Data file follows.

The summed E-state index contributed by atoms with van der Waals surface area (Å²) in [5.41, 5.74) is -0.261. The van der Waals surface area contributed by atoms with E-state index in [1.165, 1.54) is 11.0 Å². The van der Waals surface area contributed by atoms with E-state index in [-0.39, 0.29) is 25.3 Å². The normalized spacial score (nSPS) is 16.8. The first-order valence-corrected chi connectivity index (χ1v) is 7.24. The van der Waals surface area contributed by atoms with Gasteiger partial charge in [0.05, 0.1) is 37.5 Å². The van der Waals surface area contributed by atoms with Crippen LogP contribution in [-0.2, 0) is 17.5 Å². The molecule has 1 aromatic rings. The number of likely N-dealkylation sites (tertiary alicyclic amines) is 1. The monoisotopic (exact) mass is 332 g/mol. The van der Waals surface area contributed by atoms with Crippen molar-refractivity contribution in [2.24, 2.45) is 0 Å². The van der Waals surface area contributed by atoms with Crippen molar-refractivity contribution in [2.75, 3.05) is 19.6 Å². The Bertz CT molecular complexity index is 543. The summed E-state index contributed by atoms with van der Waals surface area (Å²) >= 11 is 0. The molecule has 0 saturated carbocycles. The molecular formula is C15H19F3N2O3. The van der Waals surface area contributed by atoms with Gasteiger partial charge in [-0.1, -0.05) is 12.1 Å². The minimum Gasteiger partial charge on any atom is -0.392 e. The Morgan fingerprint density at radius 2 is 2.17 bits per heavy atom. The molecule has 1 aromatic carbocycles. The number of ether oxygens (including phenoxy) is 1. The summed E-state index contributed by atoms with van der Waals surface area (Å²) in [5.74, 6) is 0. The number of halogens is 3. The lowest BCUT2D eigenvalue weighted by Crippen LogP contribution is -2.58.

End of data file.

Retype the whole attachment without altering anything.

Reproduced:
The summed E-state index contributed by atoms with van der Waals surface area (Å²) in [5.41, 5.74) is -0.261. The van der Waals surface area contributed by atoms with E-state index in [1.165, 1.54) is 11.0 Å². The van der Waals surface area contributed by atoms with E-state index in [-0.39, 0.29) is 25.3 Å². The normalized spacial score (nSPS) is 16.8. The first-order valence-corrected chi connectivity index (χ1v) is 7.24. The van der Waals surface area contributed by atoms with Gasteiger partial charge in [0.05, 0.1) is 37.5 Å². The van der Waals surface area contributed by atoms with Crippen LogP contribution in [-0.2, 0) is 17.5 Å². The molecule has 1 aromatic rings. The number of likely N-dealkylation sites (tertiary alicyclic amines) is 1. The monoisotopic (exact) mass is 332 g/mol. The van der Waals surface area contributed by atoms with Crippen molar-refractivity contribution in [2.24, 2.45) is 0 Å². The van der Waals surface area contributed by atoms with Crippen molar-refractivity contribution in [2.75, 3.05) is 19.6 Å². The Bertz CT molecular complexity index is 543. The summed E-state index contributed by atoms with van der Waals surface area (Å²) >= 11 is 0. The molecule has 0 saturated carbocycles. The molecular formula is C15H19F3N2O3. The van der Waals surface area contributed by atoms with Gasteiger partial charge in [-0.1, -0.05) is 12.1 Å². The minimum Gasteiger partial charge on any atom is -0.392 e. The Morgan fingerprint density at radius 2 is 2.17 bits per heavy atom. The molecule has 1 aromatic carbocycles. The number of ether oxygens (including phenoxy) is 1. The summed E-state index contributed by atoms with van der Waals surface area (Å²) in [5.74, 6) is 0. The number of halogens is 3. The lowest BCUT2D eigenvalue weighted by Crippen LogP contribution is -2.58.